Enter DUKE SENIOR,
AMIENS, and two or three Lords,
||Now, my co-mates and
brothers in exile,
Hath not old custom made this life more sweet
Than that of painted pomp? Are not these woods
More free from peril than the envious court?
Here feel we but the penalty of Adam,
The seasons' difference, as the icy fang
And churlish chiding of the winter's wind,
Which, when it bites and blows upon my body,
Even till I shrink with cold, I smile and say
'This is no flattery: these are counsellors
That feelingly persuade me what I am.'
Sweet are the uses of adversity,
Which, like the toad, ugly and venomous,
Wears yet a precious jewel in his head;
And this our life exempt from public haunt
Finds tongues in trees, books in the running brooks,
Sermons in stones and good in every thing.
I would not change it.
||Happy is your grace,
That can translate the stubbornness of fortune
Into so quiet and so sweet a style.
||Come, shall we go and kill
And yet it irks me the poor dappled fools,
Being native burghers of this desert city,
Should in their own confines with forked heads
Have their round haunches gored.
||Indeed, my lord,
The melancholy Jaques grieves at that,
And, in that kind, swears you do more usurp
Than doth your brother that hath banish'd you.
To-day my Lord of Amiens and myself
Did steal behind him as he lay along
Under an oak whose antique root peeps out
Upon the brook that brawls along this wood:
To the which place a poor sequester'd stag,
That from the hunter's aim had ta'en a hurt,
Did come to languish, and indeed, my lord,
The wretched animal heaved forth such groans
That their discharge did stretch his leathern coat
Almost to bursting, and the big round tears
Coursed one another down his innocent nose
In piteous chase; and thus the hairy fool
Much marked of the melancholy Jaques,
Stood on the extremest verge of the swift brook,
Augmenting it with tears.
||But what said Jaques?
Did he not moralize this spectacle?
||O, yes, into a thousand
First, for his weeping into the needless stream;
'Poor deer,' quoth he, 'thou makest a testament
As worldlings do, giving thy sum of more
To that which had too much:' then, being there alone,
Left and abandon'd of his velvet friends,
''Tis right:' quoth he; 'thus misery doth part
The flux of company:' anon a careless herd,
Full of the pasture, jumps along by him
And never stays to greet him; 'Ay' quoth Jaques,
'Sweep on, you fat and greasy citizens;
'Tis just the fashion: wherefore do you look
Upon that poor and broken bankrupt there?'
Thus most invectively he pierceth through
The body of the country, city, court,
Yea, and of this our life, swearing that we
Are mere usurpers, tyrants and what's worse,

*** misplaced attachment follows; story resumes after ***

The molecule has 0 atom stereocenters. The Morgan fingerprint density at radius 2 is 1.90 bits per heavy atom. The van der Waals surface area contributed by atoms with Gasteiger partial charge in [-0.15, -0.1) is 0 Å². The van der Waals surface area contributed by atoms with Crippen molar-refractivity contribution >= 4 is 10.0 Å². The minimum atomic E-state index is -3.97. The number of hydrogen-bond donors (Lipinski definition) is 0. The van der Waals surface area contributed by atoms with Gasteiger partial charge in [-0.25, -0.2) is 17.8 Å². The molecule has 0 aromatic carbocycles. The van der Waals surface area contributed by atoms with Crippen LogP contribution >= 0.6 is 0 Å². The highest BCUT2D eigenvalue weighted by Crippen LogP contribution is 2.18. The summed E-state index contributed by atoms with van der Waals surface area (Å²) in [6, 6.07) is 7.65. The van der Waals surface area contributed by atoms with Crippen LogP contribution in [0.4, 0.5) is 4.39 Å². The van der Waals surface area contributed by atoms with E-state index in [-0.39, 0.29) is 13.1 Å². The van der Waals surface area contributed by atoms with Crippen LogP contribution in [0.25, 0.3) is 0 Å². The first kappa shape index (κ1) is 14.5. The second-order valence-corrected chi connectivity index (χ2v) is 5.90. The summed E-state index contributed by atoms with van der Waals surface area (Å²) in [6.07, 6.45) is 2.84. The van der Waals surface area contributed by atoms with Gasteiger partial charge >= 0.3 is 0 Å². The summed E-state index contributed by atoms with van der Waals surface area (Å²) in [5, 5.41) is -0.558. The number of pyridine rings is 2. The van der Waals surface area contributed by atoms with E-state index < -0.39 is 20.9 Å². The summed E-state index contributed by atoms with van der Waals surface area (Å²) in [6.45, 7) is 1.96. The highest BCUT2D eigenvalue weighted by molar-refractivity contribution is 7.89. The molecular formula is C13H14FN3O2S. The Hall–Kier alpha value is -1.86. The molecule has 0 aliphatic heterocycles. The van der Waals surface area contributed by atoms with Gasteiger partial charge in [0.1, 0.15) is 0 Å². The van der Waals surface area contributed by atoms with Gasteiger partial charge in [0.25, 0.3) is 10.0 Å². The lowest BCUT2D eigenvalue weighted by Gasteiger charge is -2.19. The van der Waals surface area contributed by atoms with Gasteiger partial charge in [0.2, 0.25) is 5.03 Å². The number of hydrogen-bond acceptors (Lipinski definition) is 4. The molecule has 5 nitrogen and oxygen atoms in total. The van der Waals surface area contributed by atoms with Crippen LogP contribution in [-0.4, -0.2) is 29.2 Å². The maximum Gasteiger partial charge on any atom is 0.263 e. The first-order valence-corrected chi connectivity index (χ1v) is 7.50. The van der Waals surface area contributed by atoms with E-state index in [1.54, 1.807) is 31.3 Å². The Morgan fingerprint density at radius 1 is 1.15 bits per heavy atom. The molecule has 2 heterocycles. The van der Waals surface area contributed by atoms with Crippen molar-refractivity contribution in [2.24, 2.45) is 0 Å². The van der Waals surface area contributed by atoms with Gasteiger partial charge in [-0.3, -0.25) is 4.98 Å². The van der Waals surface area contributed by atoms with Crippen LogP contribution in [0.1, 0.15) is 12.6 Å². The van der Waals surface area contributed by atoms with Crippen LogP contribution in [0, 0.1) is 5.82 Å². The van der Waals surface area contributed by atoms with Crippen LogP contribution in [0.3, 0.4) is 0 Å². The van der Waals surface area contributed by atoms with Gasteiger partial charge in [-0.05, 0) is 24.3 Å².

To fright the animals and to kill them up
In their assign'd and native dwelling-place.
||And did you leave him in
||We did, my lord, weeping
Upon the sobbing deer.
||Show me the place:
I love to cope him in these sullen fits,
For then he's full of matter.
||I'll bring you to him
Enter DUKE FREDERICK, with Lords
||Can it be possible that no
man saw them?
It cannot be: some villains of my court
Are of consent and sufferance in this.
||I cannot hear of any that
did see her.
The ladies, her attendants of her chamber,
Saw her abed, and in the morning early
They found the bed untreasured of their mistress.
||My lord, the roynish
clown, at whom so oft
Your grace was wont to laugh, is also missing.
Hisperia, the princess' gentlewoman,
Confesses that she secretly o'erheard
Your daughter and her cousin much commend
The parts and graces of the wrestler
That did but lately foil the sinewy Charles;
And she believes, wherever they are gone,
That youth is surely in their company.
||Send to his brother; fetch
that gallant hither;
If he be absent, bring his brother to me;
I'll make him find him: do this suddenly,
And let not search and inquisition quail
To bring again these foolish runaways.
To view other scenes in
the show click below:
Act III, Scene 3 The Forest
Act I, Scene 1 Orchard of Oliver's house
Act III, Scene 4 The Forest
Act I, Scene 2 Lawn Before the Duke's Palace
Act III, Scene 5 Another Part of the Forest
Act I, Scene 3 A room in the Palace
Act IV, Scene 1 The Forest
Act II, Scene 1 The Forest of Arden/Act II, Scene 2 A room in the Palace
Act IV, Scene 2 The Forest/Act IV, Scene 3 The Forest
Act II, Scene 3 Before Oliver's House
Act V, Scene 1 The Forest
Act II, Scene 4 The Forest of Arden
Act V, Scene 2 The Forest
Act II, Scene 5 The Forest
Act V, Scene 3 The Forest
Act II, Scene 6 The Forest/Act II, Scene 7 The Forest
Act V, Scene 4 The Forest
Act III, Scene 1 A room in the Palace/Act III, Scene 2 The Forest
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